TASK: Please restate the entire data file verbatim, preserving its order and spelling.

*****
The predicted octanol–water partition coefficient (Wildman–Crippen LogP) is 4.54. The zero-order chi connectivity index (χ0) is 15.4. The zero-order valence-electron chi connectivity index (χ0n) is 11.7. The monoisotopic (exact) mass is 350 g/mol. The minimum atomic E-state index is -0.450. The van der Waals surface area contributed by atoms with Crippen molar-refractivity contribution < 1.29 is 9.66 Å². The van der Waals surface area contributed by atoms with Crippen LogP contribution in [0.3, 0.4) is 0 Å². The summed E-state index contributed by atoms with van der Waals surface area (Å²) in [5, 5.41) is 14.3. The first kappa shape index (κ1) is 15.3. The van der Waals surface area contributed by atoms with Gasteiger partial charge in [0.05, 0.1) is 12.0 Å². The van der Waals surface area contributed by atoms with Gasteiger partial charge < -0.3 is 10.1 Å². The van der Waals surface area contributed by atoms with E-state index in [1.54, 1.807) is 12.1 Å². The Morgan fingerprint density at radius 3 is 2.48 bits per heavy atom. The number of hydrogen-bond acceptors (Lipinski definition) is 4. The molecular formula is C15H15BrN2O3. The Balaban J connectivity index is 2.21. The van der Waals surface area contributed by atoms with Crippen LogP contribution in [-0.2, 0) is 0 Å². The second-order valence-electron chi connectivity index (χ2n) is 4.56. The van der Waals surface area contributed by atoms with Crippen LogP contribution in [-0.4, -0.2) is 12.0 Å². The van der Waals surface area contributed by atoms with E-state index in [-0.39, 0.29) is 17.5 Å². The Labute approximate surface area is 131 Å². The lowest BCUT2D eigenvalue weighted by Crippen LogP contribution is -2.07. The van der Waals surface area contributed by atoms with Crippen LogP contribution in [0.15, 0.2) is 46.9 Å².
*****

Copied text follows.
The predicted octanol–water partition coefficient (Wildman–Crippen LogP) is 4.54. The zero-order chi connectivity index (χ0) is 15.4. The zero-order valence-electron chi connectivity index (χ0n) is 11.7. The monoisotopic (exact) mass is 350 g/mol. The minimum atomic E-state index is -0.450. The van der Waals surface area contributed by atoms with Crippen molar-refractivity contribution < 1.29 is 9.66 Å². The van der Waals surface area contributed by atoms with Crippen LogP contribution in [0.3, 0.4) is 0 Å². The summed E-state index contributed by atoms with van der Waals surface area (Å²) in [5, 5.41) is 14.3. The first kappa shape index (κ1) is 15.3. The van der Waals surface area contributed by atoms with Gasteiger partial charge in [0.05, 0.1) is 12.0 Å². The van der Waals surface area contributed by atoms with Gasteiger partial charge < -0.3 is 10.1 Å². The van der Waals surface area contributed by atoms with E-state index in [1.54, 1.807) is 12.1 Å². The Morgan fingerprint density at radius 3 is 2.48 bits per heavy atom. The number of hydrogen-bond acceptors (Lipinski definition) is 4. The molecular formula is C15H15BrN2O3. The Balaban J connectivity index is 2.21. The van der Waals surface area contributed by atoms with Crippen LogP contribution in [-0.2, 0) is 0 Å². The second-order valence-electron chi connectivity index (χ2n) is 4.56. The van der Waals surface area contributed by atoms with Crippen LogP contribution in [-0.4, -0.2) is 12.0 Å². The van der Waals surface area contributed by atoms with E-state index in [-0.39, 0.29) is 17.5 Å². The Labute approximate surface area is 131 Å². The lowest BCUT2D eigenvalue weighted by Crippen LogP contribution is -2.07. The van der Waals surface area contributed by atoms with Crippen LogP contribution in [0.15, 0.2) is 46.9 Å².